By Jaha Dukureh

Although rewarding, my experience working to end Female Genital Mutilation (FGM) has been the most challenging part of my life so far. I remember how excited I was when I first started this work, but dealing with the disappointment from family members who had yet to understand the importance of ending FGM, made it almost impossible to cope.  There were so moments of self-doubt, moments when even I didn’t fully understand what I was doing, but something told me to keep going, something kept telling me that I was doing the right thing.

When I started this campaign, I had no idea of the impact it would have or the support it would garner, and although I get a lot of credit for the work being done in the US and in The Gambia, this campaign is due to a collective team effort.  From the moment I started this work in the US, other amazing survivors stood up with me and worked actively to help me carry out the programs and make sure I did not feel alone.  

The work in The Gambia is even more of a testament to the collective effort of youth groups who are equally passionate about the cause. The organization I founded - Safe Hands for Girls - has amazing young volunteers who have dedicated their lives to this cause. Without them I wouldn’t be able to do any of what I do.

Even though our campaign against FGM has had a lot of success, we still face challenges. As a young, black, Muslim woman I often have to work ten times harder to show that I am deserving of support. I spend most of my time trying to prove to donors, partners and even people I work with, that I am enough just the way I am, that I am deserving of my accomplishments.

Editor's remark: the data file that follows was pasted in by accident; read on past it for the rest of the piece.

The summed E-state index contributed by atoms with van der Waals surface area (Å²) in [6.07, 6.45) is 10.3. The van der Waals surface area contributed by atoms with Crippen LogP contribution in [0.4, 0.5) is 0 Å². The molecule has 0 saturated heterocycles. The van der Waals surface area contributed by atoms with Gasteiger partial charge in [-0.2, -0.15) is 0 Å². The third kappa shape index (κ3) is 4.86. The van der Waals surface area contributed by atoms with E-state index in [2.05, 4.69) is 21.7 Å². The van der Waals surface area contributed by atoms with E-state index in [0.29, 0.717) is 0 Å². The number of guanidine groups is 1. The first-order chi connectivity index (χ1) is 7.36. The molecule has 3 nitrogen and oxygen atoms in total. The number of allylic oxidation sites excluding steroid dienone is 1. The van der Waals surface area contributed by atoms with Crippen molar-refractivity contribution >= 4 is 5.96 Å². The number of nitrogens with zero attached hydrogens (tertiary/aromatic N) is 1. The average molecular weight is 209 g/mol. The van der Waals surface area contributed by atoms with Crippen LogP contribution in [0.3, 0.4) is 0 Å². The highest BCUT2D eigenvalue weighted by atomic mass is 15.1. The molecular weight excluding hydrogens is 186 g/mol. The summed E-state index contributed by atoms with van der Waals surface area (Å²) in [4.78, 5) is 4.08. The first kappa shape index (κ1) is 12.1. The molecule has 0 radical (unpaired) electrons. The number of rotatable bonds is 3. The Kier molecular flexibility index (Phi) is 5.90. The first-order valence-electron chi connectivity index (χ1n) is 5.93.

Girls like me rarely get the opportunity to sit at tables and discuss issues related to our struggles, we are used for photo ops and as numbers on research footnotes. Knowing my voice is being heard gives me the courage to stand in the open with no fear, regardless of how daunting it gets. I know that I am standing for millions more and I am a voice for many.

For me, giving up wouldn’t mean just giving up on my struggle, but it would signify silencing every voice being heard through me. My story is not different from the 200-million women that are living with FGM globally.  The only difference is that I have a platform that they don’t, due to the limited opportunities afforded to women like them, to women like me.

These women are more than capable of fighting their own battles, but not enough of us are capable of listening. A lot of times, girls like me don’t need sympathy, we are more than just survivors, we are not just stories either, instead, we are real people who have solutions to real problems.

Fighting against FGM has definitely been an uphill battle for me, but a worthy one none the less. What is necessary to win this fight is a holistic approach that includes survivors in the frontline, only then will we achieve the desired progress.